[ kramp ]
/ kræmp /


verb (used with object)


Nearby words

  1. crambo,
  2. cramer's rule,
  3. crammed,
  4. crammer,
  5. cramoisy,
  6. cramp ball,
  7. cramp iron,
  8. cramp someone's style,
  9. cramped,
  10. cramper


    cramp one's style, Informal. to prevent one from showing one's best abilities.

Origin of cramp

1375–1425; late Middle English crampe < Middle Dutch: hook. See cramp1

Related formscramp·ing·ly, adverb Unabridged Based on the Random House Unabridged Dictionary, © Random House, Inc. 2019

British Dictionary definitions for cramper


/ (ˈkræmpə) /


curling a spiked metal plate used as a brace for the feet in throwing the stone


/ (kræmp) /


a painful involuntary contraction of a muscle, typically caused by overexertion, heat, or chill
temporary partial paralysis of a muscle groupwriter's cramp
(usually plural in the US and Canada) severe abdominal pain


(tr) to affect with or as if with a cramp

Word Origin for cramp

C14: from Old French crampe, of Germanic origin; compare Old High German krampho


/ (kræmp) /


Also called: cramp iron a strip of metal with its ends bent at right angles, used to bind masonry
a device for holding pieces of wood while they are glued; clamp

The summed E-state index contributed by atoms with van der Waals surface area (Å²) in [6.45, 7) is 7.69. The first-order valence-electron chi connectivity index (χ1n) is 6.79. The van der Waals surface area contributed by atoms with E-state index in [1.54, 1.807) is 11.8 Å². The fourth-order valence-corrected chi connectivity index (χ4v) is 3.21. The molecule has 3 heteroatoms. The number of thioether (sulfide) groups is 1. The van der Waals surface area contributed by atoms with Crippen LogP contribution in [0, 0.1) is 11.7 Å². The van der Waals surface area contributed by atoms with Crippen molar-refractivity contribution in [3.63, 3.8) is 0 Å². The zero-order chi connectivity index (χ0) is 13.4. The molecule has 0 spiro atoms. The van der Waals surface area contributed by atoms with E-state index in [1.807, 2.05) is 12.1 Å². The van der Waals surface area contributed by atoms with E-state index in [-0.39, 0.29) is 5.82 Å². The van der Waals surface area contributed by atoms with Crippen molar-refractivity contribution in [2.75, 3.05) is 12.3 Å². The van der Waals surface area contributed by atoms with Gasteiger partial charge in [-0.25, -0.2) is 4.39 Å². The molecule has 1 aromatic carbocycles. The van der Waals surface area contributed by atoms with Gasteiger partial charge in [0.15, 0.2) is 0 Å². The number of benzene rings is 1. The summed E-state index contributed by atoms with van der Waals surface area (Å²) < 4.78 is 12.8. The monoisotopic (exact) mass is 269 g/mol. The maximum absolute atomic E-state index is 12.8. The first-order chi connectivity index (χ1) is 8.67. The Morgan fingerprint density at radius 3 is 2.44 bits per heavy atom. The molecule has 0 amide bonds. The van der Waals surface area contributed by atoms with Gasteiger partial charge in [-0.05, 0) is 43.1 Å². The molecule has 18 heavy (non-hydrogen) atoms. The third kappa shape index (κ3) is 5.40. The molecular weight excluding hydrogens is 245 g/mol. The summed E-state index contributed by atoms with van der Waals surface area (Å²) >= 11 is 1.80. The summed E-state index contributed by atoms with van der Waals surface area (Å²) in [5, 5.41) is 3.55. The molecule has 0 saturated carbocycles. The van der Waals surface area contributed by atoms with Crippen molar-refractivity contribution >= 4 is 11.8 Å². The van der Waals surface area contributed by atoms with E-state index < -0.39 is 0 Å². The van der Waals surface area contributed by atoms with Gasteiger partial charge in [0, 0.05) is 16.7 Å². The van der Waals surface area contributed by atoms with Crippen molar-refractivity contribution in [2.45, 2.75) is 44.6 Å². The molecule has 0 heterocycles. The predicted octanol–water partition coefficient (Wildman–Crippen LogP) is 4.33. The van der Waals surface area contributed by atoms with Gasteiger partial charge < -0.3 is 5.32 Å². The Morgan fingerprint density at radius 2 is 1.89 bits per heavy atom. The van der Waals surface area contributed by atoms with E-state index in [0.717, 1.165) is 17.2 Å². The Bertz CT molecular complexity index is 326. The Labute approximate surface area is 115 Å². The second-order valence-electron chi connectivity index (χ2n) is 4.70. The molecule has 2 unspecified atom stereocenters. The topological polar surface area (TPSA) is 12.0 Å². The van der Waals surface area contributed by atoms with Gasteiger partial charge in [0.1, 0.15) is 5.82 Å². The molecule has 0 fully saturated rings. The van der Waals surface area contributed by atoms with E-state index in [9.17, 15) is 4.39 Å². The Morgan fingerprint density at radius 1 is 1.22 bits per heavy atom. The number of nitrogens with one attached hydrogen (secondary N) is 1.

something that confines or restricts
a confined state or position

verb (tr)

Word Origin for cramp

C15: from Middle Dutch crampe cramp, hook, of Germanic origin; compare Old High German khramph bent; see cramp 1

Collins English Dictionary - Complete & Unabridged 2012 Digital Edition © William Collins Sons & Co. Ltd. 1979, 1986 © HarperCollins Publishers 1998, 2000, 2003, 2005, 2006, 2007, 2009, 2012

Word Origin and History for cramper
Online Etymology Dictionary, © 2010 Douglas Harper

Medicine definitions for cramper


[ krămp ]


A sudden, involuntary, spasmodic muscular contraction causing severe pain, often occurring in the leg or shoulder as the result of strain or chill.
A temporary partial paralysis of habitually or excessively used muscles.
cramps Spasmodic contractions of the uterus, such as those occurring during menstruation or labor, usually causing pain in the abdomen that may radiate to the lower back and thighs.


To affect with or experience a cramp or cramps.

The American Heritage® Stedman's Medical Dictionary Copyright © 2002, 2001, 1995 by Houghton Mifflin Company. Published by Houghton Mifflin Company.